The British justice system is a complex arena in which jargon features heavily and the influence of tradition remains key to almost everything that occurs.
Littered full of baffling legal jargon, from prima facie to ombudsman, chattels to actus reus, the courts can be a confusing place.
There are three separate legal systems in the UK; one for both England and Wales, another for Scotland and one for Northern Ireland.
These reflect historical origins that date back hundreds of years, grown organically through legally precedent and convention, unique to each nation.
Both Scotland, Ireland and later Northern Ireland retain their own legal systems and traditions under the Acts of Union 1707 and 1800.
Despite these differences, the UK justice system is one of the three common branches of state. The other two are the executive, or the government, and the legislature, which is the two Houses of Parliament.
Britain does not have a written constitution, instead relies upon various statutes passed through Parliament and in common law, evolving over centuries.
What does released on bail mean?
You can be released on bail at a police station after you have been charged with a crime.
This allows those on bail to return home, but only until their court hearing.
According to Official UK Government Guidanceif you are given bail, you might have to agree to conditions like:
- Living at a particular address
- Not contacting certain people
- Giving your passport to the police so you cannot leave the UK
- Reporting to a police station at agreed times
If you do not adhere to these conditions, those out on bail may be rearrested and taken to prison while they wait on their court hearing.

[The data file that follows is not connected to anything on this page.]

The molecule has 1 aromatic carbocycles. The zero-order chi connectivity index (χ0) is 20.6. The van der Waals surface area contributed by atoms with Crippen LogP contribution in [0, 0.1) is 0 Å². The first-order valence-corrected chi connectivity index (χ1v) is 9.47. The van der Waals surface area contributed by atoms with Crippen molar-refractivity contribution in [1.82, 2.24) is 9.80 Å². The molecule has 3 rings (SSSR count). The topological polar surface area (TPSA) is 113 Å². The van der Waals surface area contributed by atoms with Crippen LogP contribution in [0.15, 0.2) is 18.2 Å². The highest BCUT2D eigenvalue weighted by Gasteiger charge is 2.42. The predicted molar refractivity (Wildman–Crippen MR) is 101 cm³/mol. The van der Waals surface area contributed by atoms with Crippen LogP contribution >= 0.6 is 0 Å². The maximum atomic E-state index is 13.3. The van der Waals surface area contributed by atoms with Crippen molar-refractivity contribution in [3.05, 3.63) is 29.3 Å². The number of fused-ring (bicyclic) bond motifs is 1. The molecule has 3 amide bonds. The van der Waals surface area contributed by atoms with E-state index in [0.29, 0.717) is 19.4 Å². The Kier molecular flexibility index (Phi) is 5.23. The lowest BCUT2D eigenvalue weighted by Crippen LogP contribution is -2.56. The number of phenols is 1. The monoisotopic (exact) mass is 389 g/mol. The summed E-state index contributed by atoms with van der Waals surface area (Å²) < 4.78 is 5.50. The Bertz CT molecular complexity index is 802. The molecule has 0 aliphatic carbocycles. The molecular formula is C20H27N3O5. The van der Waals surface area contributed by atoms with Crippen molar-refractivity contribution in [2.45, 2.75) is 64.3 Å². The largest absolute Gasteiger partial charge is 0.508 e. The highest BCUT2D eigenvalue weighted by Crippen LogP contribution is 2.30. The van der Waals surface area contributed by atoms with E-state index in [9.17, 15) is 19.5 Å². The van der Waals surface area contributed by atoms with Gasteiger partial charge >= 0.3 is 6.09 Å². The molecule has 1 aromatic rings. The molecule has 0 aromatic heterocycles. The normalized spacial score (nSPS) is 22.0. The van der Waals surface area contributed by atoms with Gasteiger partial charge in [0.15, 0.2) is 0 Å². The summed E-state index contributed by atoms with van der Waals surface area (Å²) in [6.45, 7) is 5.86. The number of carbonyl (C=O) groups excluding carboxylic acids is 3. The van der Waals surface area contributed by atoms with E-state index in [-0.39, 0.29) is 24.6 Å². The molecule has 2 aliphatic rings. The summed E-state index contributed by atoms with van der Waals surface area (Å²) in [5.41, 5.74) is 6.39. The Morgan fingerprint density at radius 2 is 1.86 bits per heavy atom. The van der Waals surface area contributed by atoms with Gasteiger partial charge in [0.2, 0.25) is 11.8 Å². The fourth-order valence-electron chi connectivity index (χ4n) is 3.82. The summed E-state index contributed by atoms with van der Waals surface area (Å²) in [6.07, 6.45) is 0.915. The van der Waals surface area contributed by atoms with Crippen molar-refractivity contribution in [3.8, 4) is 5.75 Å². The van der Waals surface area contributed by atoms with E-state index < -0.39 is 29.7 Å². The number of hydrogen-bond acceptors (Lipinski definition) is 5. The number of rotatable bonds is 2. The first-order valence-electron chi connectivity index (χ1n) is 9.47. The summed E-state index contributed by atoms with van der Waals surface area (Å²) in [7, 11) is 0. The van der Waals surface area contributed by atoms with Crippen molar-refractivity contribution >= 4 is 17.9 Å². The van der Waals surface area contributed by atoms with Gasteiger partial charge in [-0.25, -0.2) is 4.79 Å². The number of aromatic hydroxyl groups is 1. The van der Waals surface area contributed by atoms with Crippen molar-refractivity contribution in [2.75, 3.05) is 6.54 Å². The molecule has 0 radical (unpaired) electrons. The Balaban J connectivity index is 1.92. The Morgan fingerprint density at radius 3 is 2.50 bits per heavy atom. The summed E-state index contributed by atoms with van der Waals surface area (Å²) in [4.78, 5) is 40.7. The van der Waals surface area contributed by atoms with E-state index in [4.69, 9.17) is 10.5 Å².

Unlike in the United States where money bonds play a huge role in being released on bail as a form of deposit, in the UK it does not.
‘Securities and sureties’ can be taken as conditions to be released, but these are not excessive. More common conditions are curfews, electric tag monitoring and limits on meeting specific people or going to certain locations.
In England and Wales there are three types of bail an individual can be given:
- Police bail – The suspect is released without being charged, but has to return to the police station at a specific time and date
- Police to court – After being charged, the suspect is given bail but must attend the their first court hearing
- Court bail – After a court hearing, the suspect is granted bail pending further investigation
The Bail Act in 1976 removed the need to pay money to be released on bail and instead put the onus on the prosecution to demonstrate why bail should be refused.
You are unlikely to be granted bail if:
- You are charged with a serious offense, for example armed robbery
- You have been convicted of a serious crime in the past
- You have been given bail in the past and not stuck to the terms
- The police think you may not turn up for your hearing
- The police think you might commit a crime while you are on bail